Journal of Materials Engineering and Performance

, Volume 20, Issue 9, pp 1569–1574

Tensile Behavior of Ultrafine-Grained Al-4Zn-2Mg Alloy Produced by Cryorolling

Authors

    • National Metallurgical Laboratory (CSIR), Madras Centre
  • Nidhi Singh
    • National Physical Laboratory (CSIR)
  • K. Venkateswarlu
    • National Aerospace Laboratory (CSIR)
  • K. C. Hari Kumar
    • Department of Metallurgical and Materials EngineeringIndian Institute of Technology, Madras
Article

DOI: 10.1007/s11665-011-9843-1

Cite this article as:
Gopala Krishna, K., Singh, N., Venkateswarlu, K. et al. J. of Materi Eng and Perform (2011) 20: 1569. doi:10.1007/s11665-011-9843-1

Abstract

An Al-4Zn-2Mg alloy was subjected to cryorolling (CR) followed by short annealing. An average grain size of ~100 nm was achieved. Cryorolled samples showed large reduction in grain size due to suppression of dynamic recovery and absence of annihilation of dislocations, as compared to room temperature rolled samples. Further, the ultrafine-grained (UFG) Al-4Zn-2Mg alloy when subjected to natural aging showed an improved strength of ~413 MPa with ductility of ~25%, as compared to ~360 MPa and 22% ductility in peak aged condition of coarse-grained alloy. However, UFG alloy in peak aging condition, exhibited a relatively strength (~375 MPa) and 24% ductility combinations than the natural aging condition. The latter is attributed to dynamic precipitation and stored energy. In the present study, it is demonstrated that simultaneous improvement in strength as well as ductility can be achieved for the Al-4Zn-2Mg alloy through CR and controlled heat treatment combinations.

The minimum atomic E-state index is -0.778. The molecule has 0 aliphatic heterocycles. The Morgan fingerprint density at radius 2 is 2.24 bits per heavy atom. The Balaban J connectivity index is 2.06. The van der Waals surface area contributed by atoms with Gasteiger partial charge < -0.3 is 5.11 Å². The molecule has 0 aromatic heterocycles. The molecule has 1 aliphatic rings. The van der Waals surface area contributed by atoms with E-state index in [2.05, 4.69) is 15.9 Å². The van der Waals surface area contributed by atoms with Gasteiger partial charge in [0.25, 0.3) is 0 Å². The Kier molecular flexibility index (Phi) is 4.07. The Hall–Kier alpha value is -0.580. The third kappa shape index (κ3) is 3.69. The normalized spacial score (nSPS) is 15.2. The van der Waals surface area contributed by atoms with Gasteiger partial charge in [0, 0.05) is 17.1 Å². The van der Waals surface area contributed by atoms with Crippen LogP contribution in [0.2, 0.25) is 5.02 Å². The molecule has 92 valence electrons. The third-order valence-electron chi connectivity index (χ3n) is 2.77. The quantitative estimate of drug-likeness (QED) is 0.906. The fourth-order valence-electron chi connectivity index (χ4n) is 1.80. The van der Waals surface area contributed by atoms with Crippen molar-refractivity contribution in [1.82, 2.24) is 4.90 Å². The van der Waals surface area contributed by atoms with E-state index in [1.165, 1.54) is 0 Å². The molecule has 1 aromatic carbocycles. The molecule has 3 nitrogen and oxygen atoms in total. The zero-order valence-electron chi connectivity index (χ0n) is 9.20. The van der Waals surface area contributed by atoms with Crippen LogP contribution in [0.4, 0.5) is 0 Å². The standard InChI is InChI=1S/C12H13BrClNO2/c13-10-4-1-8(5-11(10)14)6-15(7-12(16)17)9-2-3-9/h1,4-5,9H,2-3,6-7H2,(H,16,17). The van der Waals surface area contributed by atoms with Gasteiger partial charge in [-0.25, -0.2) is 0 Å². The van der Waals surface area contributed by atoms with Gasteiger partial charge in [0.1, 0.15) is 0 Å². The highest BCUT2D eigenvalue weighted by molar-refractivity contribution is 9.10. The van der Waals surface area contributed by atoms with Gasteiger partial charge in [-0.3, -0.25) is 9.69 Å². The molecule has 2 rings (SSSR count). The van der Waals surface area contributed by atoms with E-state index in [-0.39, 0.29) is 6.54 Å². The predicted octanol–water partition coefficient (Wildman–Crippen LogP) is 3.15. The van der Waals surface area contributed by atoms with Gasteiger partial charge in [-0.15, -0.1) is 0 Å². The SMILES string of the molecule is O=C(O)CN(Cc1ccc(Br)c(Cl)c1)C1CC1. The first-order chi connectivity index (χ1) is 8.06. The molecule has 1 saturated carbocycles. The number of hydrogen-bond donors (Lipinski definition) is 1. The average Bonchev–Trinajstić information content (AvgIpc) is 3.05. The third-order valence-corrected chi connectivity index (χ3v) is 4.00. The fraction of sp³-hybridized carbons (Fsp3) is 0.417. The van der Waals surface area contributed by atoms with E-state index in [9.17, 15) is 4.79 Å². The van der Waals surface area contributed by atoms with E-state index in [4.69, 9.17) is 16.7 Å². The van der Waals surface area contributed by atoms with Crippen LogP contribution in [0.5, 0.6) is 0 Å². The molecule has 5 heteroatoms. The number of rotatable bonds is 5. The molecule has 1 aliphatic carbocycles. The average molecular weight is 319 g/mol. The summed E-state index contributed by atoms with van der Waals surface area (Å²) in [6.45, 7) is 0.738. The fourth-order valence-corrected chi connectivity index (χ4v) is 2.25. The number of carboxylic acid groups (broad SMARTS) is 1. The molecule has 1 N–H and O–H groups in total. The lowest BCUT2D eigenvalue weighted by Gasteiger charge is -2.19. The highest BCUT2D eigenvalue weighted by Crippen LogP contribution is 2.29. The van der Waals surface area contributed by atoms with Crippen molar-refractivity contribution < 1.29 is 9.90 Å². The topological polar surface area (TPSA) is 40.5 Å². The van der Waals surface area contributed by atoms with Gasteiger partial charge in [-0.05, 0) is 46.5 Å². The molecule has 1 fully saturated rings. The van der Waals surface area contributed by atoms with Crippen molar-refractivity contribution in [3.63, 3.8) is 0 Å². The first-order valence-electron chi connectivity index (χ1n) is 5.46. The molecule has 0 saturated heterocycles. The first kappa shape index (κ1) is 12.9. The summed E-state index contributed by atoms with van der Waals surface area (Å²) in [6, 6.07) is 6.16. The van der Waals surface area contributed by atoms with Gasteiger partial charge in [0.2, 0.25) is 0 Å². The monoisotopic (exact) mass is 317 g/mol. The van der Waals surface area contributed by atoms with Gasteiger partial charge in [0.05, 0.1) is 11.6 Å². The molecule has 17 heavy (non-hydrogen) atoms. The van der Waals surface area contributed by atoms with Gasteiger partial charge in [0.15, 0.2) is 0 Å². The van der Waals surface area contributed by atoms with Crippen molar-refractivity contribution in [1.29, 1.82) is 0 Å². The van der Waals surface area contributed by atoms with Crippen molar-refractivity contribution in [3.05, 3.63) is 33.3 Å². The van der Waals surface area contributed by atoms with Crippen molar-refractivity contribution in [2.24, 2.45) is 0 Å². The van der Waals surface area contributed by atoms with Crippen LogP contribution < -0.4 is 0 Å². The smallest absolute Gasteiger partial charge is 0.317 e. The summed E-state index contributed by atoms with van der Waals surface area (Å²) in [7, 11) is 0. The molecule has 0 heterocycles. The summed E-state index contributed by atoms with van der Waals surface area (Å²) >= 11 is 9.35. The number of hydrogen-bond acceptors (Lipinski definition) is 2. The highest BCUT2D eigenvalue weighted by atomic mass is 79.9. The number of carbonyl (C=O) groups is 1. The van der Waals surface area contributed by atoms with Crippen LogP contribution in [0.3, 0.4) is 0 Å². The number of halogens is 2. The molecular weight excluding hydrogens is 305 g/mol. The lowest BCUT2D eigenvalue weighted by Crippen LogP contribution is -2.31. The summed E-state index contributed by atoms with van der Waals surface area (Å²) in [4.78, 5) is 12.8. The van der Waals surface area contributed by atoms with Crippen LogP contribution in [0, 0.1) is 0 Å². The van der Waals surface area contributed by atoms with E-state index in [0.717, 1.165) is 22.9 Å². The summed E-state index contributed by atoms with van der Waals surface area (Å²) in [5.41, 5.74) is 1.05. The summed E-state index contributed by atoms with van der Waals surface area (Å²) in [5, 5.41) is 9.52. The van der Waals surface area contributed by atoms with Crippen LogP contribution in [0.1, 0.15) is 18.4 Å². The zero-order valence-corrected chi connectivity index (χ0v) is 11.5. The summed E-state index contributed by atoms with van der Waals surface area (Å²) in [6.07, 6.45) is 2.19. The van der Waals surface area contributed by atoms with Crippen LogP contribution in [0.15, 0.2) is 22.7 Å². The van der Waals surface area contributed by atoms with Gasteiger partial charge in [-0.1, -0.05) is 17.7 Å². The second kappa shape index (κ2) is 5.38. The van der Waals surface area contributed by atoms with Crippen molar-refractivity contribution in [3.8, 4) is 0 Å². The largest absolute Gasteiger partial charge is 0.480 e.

Keywords

agingAl-4Zn-2Mg alloycryorollingsecondary precipitationtensile behaviorultrafine-grain structure

Introduction

Aluminum and its alloys are extensively used for various design engineering applications, where the high strength to weight ratio is one of the basic criteria. In the recent past, ultrafine-grain (UFG) and nano-crystalline materials obtained by severe plastic deformation (SPD) have attained significant importance due to their superior mechanical properties. Formation of UFG structure in materials is a technologically interesting phenomenon as it enables an increase in strength without any significant degradation in toughness, elastic moduli, diffusivity of solute, etc. (Ref 1-3). Refinement of the microstructure can be achieved through SPD techniques, which include high-pressure torsion, reciprocal extrusion, equal-channel angular pressing (ECAP) (Ref 4-6), accumulative roll bonding (Ref 7-10), repetitive corrugation and straightening (Ref 11-13), constrained groove pressing (CGP) (Ref 14), and constrained groove rolling (CGR) (Ref 15), etc. These processes generally result in materials with UFG (<1 μm) structure. Though such materials exhibit higher strength, they lack good ductility. Several efforts have been made in the past to achieve both, high strength and good ductility, simultaneously.